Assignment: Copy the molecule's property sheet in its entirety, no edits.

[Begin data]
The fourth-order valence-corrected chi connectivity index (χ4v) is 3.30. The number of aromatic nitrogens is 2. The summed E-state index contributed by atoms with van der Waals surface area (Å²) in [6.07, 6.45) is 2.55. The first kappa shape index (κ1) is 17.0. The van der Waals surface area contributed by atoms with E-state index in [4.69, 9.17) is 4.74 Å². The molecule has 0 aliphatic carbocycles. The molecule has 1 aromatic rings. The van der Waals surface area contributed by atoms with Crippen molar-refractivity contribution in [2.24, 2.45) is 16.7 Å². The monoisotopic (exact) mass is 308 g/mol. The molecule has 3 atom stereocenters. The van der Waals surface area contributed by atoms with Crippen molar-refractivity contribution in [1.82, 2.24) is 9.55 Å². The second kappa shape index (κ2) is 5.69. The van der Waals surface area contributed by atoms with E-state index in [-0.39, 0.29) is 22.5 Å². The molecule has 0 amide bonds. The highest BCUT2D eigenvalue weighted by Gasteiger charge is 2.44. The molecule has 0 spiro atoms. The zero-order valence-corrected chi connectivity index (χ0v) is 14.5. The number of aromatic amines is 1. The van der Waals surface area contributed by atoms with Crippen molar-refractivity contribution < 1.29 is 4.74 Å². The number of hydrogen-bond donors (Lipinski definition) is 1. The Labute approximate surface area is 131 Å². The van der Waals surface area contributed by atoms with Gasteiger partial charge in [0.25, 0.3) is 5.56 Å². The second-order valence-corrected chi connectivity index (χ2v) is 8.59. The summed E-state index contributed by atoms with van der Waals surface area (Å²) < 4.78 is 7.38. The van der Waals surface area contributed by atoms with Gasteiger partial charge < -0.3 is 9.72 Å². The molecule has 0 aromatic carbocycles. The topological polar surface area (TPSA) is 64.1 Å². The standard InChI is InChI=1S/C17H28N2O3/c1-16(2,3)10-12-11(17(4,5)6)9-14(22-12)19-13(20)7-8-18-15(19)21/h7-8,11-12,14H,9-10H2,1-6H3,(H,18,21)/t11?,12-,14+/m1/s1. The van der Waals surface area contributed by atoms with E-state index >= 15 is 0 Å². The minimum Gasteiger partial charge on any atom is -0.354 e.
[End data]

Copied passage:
The fourth-order valence-corrected chi connectivity index (χ4v) is 3.30. The number of aromatic nitrogens is 2. The summed E-state index contributed by atoms with van der Waals surface area (Å²) in [6.07, 6.45) is 2.55. The first kappa shape index (κ1) is 17.0. The van der Waals surface area contributed by atoms with E-state index in [4.69, 9.17) is 4.74 Å². The molecule has 0 aliphatic carbocycles. The molecule has 1 aromatic rings. The van der Waals surface area contributed by atoms with Crippen molar-refractivity contribution in [2.24, 2.45) is 16.7 Å². The monoisotopic (exact) mass is 308 g/mol. The molecule has 3 atom stereocenters. The van der Waals surface area contributed by atoms with Crippen molar-refractivity contribution in [1.82, 2.24) is 9.55 Å². The second kappa shape index (κ2) is 5.69. The van der Waals surface area contributed by atoms with E-state index in [-0.39, 0.29) is 22.5 Å². The molecule has 0 amide bonds. The highest BCUT2D eigenvalue weighted by Gasteiger charge is 2.44. The molecule has 0 spiro atoms. The zero-order valence-corrected chi connectivity index (χ0v) is 14.5. The number of aromatic amines is 1. The van der Waals surface area contributed by atoms with Crippen molar-refractivity contribution < 1.29 is 4.74 Å². The number of hydrogen-bond donors (Lipinski definition) is 1. The Labute approximate surface area is 131 Å². The van der Waals surface area contributed by atoms with Gasteiger partial charge in [0.25, 0.3) is 5.56 Å². The second-order valence-corrected chi connectivity index (χ2v) is 8.59. The summed E-state index contributed by atoms with van der Waals surface area (Å²) < 4.78 is 7.38. The van der Waals surface area contributed by atoms with Gasteiger partial charge < -0.3 is 9.72 Å². The molecule has 0 aromatic carbocycles. The topological polar surface area (TPSA) is 64.1 Å². The standard InChI is InChI=1S/C17H28N2O3/c1-16(2,3)10-12-11(17(4,5)6)9-14(22-12)19-13(20)7-8-18-15(19)21/h7-8,11-12,14H,9-10H2,1-6H3,(H,18,21)/t11?,12-,14+/m1/s1. The van der Waals surface area contributed by atoms with E-state index >= 15 is 0 Å². The minimum Gasteiger partial charge on any atom is -0.354 e.